It started as an email: Catherine, I know you wanted to talk to me about your son’s adoption before we tackled the first assignment about family, his teacher wrote; but with the beginning of the year being so busy, I forgot to ask you before today. This morning the students are going to be asked to write about their family. Is there anything special you would like me to know beforehand?
With three minutes until my own homeroom bell, I knew this was not going to be an optimal setting for our conversation. Email feels less and less adequate as a form of communication to me, but I didn’t have a choice. I was very pleased she had reached out, and felt that she was right on the mark for asking.
My answer looked something like this; Encourage him (privately if possible–to avoid him having to answer a zillion questions he is not yet prepared to answer) to include all members of his family. Let him know that his first mom, and any member of her family can be included too.
I made that all important mental note to follow this up with setting a date to come in to talk to the class about adoption, and went off in a flurry to my homeroom.
Needless to say, I inquired how the project went later that day:
Me: Did you have a chance to draw a picture of your family today Sam?
Sam: Yes. How did you know?
Me: Your teacher emailed me, saying it was going to happen. She asked me about your first mom, and how you might want to include everyone in the picture. How did it come out?
Sam: I drew me, Marcel and……….Tea (his birth mom).
(insert long, long pause here.)
Me: And how did it feel being able to make the choice of who to include in your family?
a few days later, and I take up the conversation again, hoping that maybe he was just testing me. Of course I wanted him to retell the story like it really happened.
Me: Did you work more on your All About Me unit at school?
Me: What did you work on?
Sam: A picture of my school.
Me: Great. And what about the family portrait-did you get to finish that? You know, I thought about your choice, and I wanted you to know that being your mom, your everyday mom is the most important job to me in the whole world.
Sam: No. You can’t change it. I like it the way it is. You said it was fine. Remember? You said I made a good choice. And, I don’t want to talk about it anymore.
You might feel like hugging me after reading this post. I guess I think of it this way; Sam drew his family. Sam did what his teacher asked him to. (She may have suggested he do it, because she thought that is what I meant.) He may have been drawing me, and told me it was Tea, because he was testing that scenario out.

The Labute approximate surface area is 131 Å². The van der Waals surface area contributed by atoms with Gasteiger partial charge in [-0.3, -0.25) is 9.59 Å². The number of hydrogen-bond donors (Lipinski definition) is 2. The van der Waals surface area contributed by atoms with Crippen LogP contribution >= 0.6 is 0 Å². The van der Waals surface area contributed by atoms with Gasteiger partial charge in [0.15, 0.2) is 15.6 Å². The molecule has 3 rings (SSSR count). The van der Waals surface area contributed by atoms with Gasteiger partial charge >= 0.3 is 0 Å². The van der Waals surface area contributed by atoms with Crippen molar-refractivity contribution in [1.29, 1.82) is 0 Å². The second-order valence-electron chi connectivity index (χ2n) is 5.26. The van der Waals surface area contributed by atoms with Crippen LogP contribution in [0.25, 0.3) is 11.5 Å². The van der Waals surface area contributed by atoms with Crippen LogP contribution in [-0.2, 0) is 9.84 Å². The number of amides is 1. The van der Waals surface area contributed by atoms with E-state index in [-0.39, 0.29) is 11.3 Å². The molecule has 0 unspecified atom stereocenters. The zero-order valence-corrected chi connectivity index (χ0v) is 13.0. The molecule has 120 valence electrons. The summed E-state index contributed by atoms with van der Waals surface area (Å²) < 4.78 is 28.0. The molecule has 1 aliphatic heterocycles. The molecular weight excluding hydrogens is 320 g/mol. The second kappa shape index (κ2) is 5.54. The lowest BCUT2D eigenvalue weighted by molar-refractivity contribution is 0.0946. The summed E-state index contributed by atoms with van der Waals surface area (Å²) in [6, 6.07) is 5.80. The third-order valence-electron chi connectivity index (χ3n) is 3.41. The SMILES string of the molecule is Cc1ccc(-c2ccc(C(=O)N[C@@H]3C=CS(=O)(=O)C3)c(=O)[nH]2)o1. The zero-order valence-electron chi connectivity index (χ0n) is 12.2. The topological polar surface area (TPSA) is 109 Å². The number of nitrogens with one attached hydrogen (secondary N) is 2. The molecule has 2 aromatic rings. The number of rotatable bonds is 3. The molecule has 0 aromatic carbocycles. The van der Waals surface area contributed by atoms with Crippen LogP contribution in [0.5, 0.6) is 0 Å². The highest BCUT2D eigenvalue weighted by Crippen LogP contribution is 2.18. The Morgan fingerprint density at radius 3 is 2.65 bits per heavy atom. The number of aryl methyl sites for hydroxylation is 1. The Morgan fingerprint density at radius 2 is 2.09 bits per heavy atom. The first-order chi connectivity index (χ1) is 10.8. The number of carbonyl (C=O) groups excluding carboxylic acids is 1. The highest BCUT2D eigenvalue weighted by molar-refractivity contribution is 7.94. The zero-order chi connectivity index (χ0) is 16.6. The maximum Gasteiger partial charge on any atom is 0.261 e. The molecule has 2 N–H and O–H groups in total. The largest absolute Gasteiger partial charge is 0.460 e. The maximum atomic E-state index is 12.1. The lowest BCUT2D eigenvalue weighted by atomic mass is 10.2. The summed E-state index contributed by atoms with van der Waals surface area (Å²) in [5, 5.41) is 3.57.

He drew the people he understood to complete the assignment. He drew his heart at that moment. And that I was not included, does not mean I am not included in his family. Instead it means quite the opposite–that I have created the container for Sam to hold all of his understanding of being a son, beautifully.
How have you handled these moments, or others like them? What’s your thought on how best to handle them, and your own heart? Today in the car he just pops out with this gem; Oh I see. Marcel came out of you, and he is your color. I came out of Tea, and I am her color. The next line was about how remarkable it is that fog disappears in the sun. What’s not to love?
Wow…. heavy. I know I can’t change anything but maybe one day, he’ll include all of you. I’m sure those assigments are heavily rooted in genetics. I’m bet Theo will draw out his birthfamily as well when that assignment comes around (I just think that will be so tough thought).
Side note (and possibly irrelevant at this stage): I know there are packages you can send to the teacher about adoption. Our local association has one. I’ll email it to you just for the record.
Hehe, I love those last few lines. Kids have such big minds that they jump from one great idea to the next.
((Hugs)). I think that Sam “chose” because he knew that it was ok to. But like you said, I don’t think that choice meant that you were eliminated, just sharing the spotlight =). Maybe he will have more chances to work on family portraits or maybe even tell family stories, and I bet those portraits and stories will be all about how much fun he has with his mama and brother on a daily basis!
You bet I wanted to hug you!! But I also want to praise you for seeing the whole episode from his perspective and not only from yours.
My adopted son is way too young to draw his family – but I have thought about it. I read somewhere that adopted kids need help on how to do it. What does e.g. a family tree for an adopted child look like? Other kids get help on where to put mom and dad, gransma and their siblings. Adopted children need cues on how to fit in all the people in their lives too. Just because they are adopted doesn’t mean they are inventive enough to create a family tree that will cover their history.
One mentioned making a tree with the roots visible too. That way the everyday family can be the branches and the birth family the roots?